I'm indebted to Jonathan for bringing it to my attention; until it arrived I really had no idea quite how significant this book is. Designed by Herbert Spencer and Hansje Oorthuys, and published in 1969, it first sets out to describe the circumstances in which the early design consultancies were established, specifically focusing on the work of the first of these consultancies; the perfectly named Design Research Unit.
With skills crossing pretty much the full gamut of design: the obvious graphic type, product, interior, townscape and architectural; DRU set the standard high for all the others to follow.
Amongst their many high profile activities were significant contributions to the Festival of Britain (1951), interior design work for BP's headquarters in London and what was, in its time (1956-66), Britain's largest design programme for British Rail that included locomotive design, signage and livery, staff uniforms and a comprehensive corporate ID manual, collaborating with Kinneir Calvert and Associates who designed the corporate typeface: Rail Alphabet.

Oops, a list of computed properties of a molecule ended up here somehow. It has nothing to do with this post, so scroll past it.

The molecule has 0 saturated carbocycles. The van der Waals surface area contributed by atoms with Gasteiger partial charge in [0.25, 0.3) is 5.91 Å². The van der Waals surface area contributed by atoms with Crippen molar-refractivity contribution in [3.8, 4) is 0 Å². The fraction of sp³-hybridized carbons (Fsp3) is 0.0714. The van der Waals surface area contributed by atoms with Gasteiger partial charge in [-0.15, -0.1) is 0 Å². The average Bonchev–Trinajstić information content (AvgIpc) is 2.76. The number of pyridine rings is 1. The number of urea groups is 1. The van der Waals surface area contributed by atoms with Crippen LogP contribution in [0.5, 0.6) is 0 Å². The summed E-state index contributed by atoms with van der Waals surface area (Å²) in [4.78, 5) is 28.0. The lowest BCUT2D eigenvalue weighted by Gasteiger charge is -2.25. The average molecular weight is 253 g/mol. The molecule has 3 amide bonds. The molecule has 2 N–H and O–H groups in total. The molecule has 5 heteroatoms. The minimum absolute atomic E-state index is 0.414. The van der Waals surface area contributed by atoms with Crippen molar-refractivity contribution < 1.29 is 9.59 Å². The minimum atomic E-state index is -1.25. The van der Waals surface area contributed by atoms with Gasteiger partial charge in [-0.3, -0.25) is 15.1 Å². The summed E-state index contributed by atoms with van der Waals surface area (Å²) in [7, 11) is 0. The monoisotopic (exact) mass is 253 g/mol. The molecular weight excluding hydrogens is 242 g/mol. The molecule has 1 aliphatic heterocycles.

A strong point for DRU's reason-for-being was to "design for industry" coming from Britain's post-war need to get back its feet, and emphasises the vital role that design played.
It's fascinating stuff. DRU did some fantastic work; like this beautiful symbol for the Royal Garden Hotel (1965); and pioneered corporate identity sytems, inline with the growing complexity of national industries. The photography is incredibly evocative of a ground-breaking era of optimistic modernism and the principles that DRU introduced resonate with so many things we take for granted today.